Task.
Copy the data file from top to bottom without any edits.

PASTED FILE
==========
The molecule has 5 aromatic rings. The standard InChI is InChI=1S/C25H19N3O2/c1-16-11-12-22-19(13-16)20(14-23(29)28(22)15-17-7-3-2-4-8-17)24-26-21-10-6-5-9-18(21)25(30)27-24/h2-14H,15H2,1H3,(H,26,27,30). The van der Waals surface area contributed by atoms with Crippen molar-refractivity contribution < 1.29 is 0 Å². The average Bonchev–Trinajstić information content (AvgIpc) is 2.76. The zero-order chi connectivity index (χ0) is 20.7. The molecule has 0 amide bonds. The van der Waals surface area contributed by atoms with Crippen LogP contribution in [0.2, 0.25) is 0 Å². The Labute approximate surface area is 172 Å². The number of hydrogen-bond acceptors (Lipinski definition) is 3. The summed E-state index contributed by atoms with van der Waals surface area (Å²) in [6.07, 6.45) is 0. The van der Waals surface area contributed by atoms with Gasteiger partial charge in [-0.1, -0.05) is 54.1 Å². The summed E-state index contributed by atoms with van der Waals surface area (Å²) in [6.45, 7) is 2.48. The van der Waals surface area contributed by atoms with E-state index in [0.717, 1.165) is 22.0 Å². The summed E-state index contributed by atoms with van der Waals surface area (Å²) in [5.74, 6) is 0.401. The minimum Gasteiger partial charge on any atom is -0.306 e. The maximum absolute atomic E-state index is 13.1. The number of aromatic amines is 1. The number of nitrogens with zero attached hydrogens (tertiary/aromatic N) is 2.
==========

The molecule has 5 aromatic rings. The standard InChI is InChI=1S/C25H19N3O2/c1-16-11-12-22-19(13-16)20(14-23(29)28(22)15-17-7-3-2-4-8-17)24-26-21-10-6-5-9-18(21)25(30)27-24/h2-14H,15H2,1H3,(H,26,27,30). The van der Waals surface area contributed by atoms with Crippen molar-refractivity contribution < 1.29 is 0 Å². The average Bonchev–Trinajstić information content (AvgIpc) is 2.76. The zero-order chi connectivity index (χ0) is 20.7. The molecule has 0 amide bonds. The van der Waals surface area contributed by atoms with Crippen LogP contribution in [0.2, 0.25) is 0 Å². The Labute approximate surface area is 172 Å². The number of hydrogen-bond acceptors (Lipinski definition) is 3. The summed E-state index contributed by atoms with van der Waals surface area (Å²) in [6.07, 6.45) is 0. The van der Waals surface area contributed by atoms with Gasteiger partial charge in [-0.1, -0.05) is 54.1 Å². The summed E-state index contributed by atoms with van der Waals surface area (Å²) in [6.45, 7) is 2.48. The van der Waals surface area contributed by atoms with E-state index in [0.717, 1.165) is 22.0 Å². The summed E-state index contributed by atoms with van der Waals surface area (Å²) in [5.74, 6) is 0.401. The minimum Gasteiger partial charge on any atom is -0.306 e. The maximum absolute atomic E-state index is 13.1. The number of aromatic amines is 1. The number of nitrogens with zero attached hydrogens (tertiary/aromatic N) is 2.